The blue whale, which uses baleen to filter its quarry from ocean water and may reach lengths of over 100 feet, is the greatest vertebrate animal that’s ever lived. On the record of the most massive living creatures in the planet’s, the blue whale shares the top ranks with most other species of baleen whales alive now. Based on new research from scientists at the Smithsonian’s National Museum of Natural History, nevertheless, it was only recently in whale’s evolutionary past that they became so enormous.
In a study reported May 24 in Proceedings of the Royal Society B, Nicholas Pyenson, the museum’s curator of fossil marine mammals, and collaborators Graham Slater at the University of Chicago and Jeremy Goldbogen at Stanford University, traced the evolution of whale size through more than 30 million years of history and found that quite large whales appeared along several branches of the family tree about 2 to 3 million years ago. Increasing ice sheets in the Northern Hemisphere in this period likely altered the manner of the whales’ food and enriched the benefits of a big body size that was distributed in the oceans, the scientists say.
How and why whales got so huge remained a puzzle until now, in part because of the challenges of interpreting an incomplete fossil record, how and why whales got so large. “We haven’t had the right data,” Pyenson said. “How do you measure the total length of a whale that’s represented by a chunk of fossil?” Lately, however, Pyenson established that the width of a whale’s skull is a good indicator of its own entire body size. With that improvement, the time was appropriate to address the long standing question.
The Smithsonian holds the greatest and richest skull groups for both living and extinct baleen whales, and the museum was among the few places that housed a collection which could provide the raw data needed to analyze the evolutionary relationships between whales of different sizes. Pyenson and his colleagues measured a wide range of fossil skulls from the National Museum of Natural History’s collections and used those measurements, together with published data on additional specimens, to estimate the span of 63 extinct whale species. The fossils included in the investigation represented species dating back to the earliest baleen whales, which lived more than 30 million years ago. The team used the fossil data, together with data on 13 species of modern whales, to examine the evolutionary connections between whales of different sizes. Their data clearly showed that the large whales that exist today were not present for most of whales’ history. “We live in a time of giants,” Goldbogen said. “Baleen whales have never been this big, ever.”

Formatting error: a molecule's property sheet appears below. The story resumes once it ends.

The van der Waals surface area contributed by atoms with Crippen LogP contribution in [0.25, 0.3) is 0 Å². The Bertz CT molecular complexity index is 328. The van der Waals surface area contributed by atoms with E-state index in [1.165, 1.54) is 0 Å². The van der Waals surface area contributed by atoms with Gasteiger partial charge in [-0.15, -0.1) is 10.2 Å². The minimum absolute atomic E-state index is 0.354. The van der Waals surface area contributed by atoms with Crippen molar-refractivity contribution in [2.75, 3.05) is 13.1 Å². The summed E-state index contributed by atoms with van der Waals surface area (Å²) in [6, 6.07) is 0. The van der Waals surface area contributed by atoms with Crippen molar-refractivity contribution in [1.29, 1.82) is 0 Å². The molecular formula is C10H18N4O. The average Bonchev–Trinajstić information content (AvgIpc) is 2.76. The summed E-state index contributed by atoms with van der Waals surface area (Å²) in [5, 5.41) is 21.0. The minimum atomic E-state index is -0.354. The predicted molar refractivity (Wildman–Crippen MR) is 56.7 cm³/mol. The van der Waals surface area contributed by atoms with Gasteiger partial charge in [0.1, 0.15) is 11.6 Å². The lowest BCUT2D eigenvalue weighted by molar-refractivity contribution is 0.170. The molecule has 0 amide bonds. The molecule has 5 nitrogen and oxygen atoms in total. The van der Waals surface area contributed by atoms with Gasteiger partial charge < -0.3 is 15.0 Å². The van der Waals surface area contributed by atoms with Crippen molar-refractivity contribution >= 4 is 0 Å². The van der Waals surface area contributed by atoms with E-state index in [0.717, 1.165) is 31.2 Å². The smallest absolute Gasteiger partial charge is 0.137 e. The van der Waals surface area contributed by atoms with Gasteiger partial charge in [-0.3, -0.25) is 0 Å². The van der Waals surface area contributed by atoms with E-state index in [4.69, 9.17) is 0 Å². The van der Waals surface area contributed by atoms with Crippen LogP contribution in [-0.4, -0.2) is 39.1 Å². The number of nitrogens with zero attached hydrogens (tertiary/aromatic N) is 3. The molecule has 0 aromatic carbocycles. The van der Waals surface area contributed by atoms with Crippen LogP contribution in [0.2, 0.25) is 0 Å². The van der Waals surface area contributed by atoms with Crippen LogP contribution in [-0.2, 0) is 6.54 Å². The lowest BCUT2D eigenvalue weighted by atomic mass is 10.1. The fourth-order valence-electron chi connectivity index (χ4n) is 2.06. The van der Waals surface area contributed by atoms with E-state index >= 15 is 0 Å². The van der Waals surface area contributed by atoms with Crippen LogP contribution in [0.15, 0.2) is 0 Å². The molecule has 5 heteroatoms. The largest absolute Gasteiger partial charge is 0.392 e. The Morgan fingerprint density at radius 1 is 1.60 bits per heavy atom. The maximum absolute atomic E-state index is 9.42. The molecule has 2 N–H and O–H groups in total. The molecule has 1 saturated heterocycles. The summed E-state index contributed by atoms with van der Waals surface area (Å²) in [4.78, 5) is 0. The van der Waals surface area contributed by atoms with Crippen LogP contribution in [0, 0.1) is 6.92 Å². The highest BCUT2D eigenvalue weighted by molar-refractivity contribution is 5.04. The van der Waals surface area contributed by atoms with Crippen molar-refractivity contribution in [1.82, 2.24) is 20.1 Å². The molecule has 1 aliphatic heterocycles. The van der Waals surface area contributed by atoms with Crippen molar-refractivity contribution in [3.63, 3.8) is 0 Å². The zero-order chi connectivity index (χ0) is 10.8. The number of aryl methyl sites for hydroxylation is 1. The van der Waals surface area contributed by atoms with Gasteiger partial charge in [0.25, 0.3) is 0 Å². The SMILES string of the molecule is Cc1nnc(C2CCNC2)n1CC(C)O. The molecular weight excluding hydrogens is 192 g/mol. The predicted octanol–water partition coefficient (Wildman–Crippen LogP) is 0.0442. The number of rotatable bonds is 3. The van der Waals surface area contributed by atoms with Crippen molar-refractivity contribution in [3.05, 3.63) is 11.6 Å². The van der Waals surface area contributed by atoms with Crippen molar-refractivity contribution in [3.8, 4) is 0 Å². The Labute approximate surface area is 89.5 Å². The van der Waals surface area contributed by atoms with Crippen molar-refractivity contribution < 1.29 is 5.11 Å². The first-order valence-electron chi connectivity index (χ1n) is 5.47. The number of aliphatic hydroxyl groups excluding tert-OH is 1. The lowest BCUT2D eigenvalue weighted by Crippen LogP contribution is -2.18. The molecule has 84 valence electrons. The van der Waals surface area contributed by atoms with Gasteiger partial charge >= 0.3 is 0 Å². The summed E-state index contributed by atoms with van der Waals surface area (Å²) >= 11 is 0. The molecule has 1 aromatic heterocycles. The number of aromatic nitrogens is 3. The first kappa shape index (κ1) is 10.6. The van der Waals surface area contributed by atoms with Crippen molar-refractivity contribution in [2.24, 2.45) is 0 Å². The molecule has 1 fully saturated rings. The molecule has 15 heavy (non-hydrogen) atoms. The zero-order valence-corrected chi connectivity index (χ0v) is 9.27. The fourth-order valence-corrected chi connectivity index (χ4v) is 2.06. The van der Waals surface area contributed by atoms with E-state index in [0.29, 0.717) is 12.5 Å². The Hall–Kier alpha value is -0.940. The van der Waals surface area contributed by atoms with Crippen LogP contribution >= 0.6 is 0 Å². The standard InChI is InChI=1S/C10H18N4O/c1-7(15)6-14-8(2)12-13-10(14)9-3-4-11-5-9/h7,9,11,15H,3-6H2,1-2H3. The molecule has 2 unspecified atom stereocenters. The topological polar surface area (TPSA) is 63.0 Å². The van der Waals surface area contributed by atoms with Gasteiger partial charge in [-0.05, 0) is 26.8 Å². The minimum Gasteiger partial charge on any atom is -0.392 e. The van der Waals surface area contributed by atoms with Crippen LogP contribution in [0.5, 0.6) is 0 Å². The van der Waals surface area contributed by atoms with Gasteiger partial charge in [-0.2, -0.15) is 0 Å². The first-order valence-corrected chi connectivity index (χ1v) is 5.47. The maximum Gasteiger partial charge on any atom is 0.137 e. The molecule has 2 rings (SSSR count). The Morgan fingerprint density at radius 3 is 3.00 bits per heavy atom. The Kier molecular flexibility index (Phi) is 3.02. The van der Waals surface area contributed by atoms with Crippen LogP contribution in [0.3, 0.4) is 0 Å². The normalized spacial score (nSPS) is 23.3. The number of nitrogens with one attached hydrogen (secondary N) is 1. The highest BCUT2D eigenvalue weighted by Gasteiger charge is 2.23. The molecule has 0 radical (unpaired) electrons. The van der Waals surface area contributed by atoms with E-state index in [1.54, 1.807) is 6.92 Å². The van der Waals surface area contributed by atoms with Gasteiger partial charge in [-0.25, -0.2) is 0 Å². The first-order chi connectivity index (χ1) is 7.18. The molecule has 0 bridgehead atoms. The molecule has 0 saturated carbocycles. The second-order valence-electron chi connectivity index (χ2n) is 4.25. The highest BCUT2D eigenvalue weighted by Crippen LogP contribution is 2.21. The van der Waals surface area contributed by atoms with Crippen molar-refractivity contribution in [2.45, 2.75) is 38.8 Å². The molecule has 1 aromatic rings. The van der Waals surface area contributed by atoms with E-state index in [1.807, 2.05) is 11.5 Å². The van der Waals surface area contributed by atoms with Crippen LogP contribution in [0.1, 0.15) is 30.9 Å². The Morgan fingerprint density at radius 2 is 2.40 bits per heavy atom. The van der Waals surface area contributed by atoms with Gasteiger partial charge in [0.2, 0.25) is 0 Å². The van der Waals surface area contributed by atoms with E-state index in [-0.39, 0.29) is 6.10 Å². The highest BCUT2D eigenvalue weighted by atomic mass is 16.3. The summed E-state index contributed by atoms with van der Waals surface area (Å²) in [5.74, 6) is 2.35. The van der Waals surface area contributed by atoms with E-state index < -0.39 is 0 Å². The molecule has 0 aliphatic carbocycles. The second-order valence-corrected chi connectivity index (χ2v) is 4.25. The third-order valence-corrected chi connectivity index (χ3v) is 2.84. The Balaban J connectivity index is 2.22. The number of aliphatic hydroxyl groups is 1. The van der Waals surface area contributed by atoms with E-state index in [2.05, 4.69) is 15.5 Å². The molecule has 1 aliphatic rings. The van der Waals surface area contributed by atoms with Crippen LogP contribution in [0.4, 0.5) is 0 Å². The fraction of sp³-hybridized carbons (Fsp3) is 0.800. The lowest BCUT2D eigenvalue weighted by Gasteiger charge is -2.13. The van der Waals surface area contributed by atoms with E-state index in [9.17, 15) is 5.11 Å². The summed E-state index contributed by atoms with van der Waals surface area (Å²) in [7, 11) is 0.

The research team tracked the discrepancy back to a shift in the manner in which body size evolved that occurred about 4.5 million years ago. Not only did whales with bodies longer than ten meters (approximately 33 feet) begin to evolve around this time, but smaller species of whales also began to evaporate. Pyenson notes that larger whales appeared in several different lineages around the same time, indicating that immense size was somehow advantageous during that timeframe.
“We might imagine that whales just gradually got bigger over time, as if by chance, and perhaps that could explain how these whales became so massive,” said Slater, a former Peter Buck postdoctoral fellow at the museum. “But our analyses show that this idea doesn’t hold up — the only way that you can explain baleen whales becoming the giants they are today is if something changed in the recent past that created an incentive to be a giant and made it disadvantageous to be small.”
This evolutionary shift, which took place at the beginning of the Ice Ages, corresponds to climatic changes that would have reshaped whales’ food supply on the planet ‘s oceans. Before ice sheets started to cover the Northern Hemisphere, food resources would have been pretty equally dispersed through the oceans, Pyenson said. However, while glaciation started, run off from the new ice caps would have washed nutrients into coastal waters at particular times of the year, seasonally boosting food supplies.
At that time of this transition, baleen whales, which filter small quarry, like krill, out of seawater, were well equipped to take advantage of these dense patches of food. Goldbogen, whose studies of contemporary whale foraging behavior have attested that filter-feeding is particularly efficient when whales have access to very compact aggregations of quarry, said the foraging strategy becomes much more efficient as body size increases.
What is more, big whales can migrate tens of thousands of miles to take good advantage of seasonally abundant food supplies. Thus, the scientists said, baleen whales’ filter-feeding systems, which evolved about 30 million years ago, seem to have set the stage for important size rises once rich sources of quarry became focused specifically places and times of the year.
“An animal’s size determines so much about its ecological role,” Pyenson said. “Our research sheds light on why today’s oceans and climate can support Earth’s most massive vertebrates. But today’s oceans and climate are changing at geological scales in the course of human lifetimes. With these rapid changes, does the ocean have the capacity to sustain several billion people and the world’s largest whales? The clues to answer this question lie in our ability to learn from Earth’s deep past — the crucible of our present world — embedded in the fossil record.”
Funds for this particular study was provided by the Remington Kellogg Fund of the Smithsonian and with support from the Basis Foundation.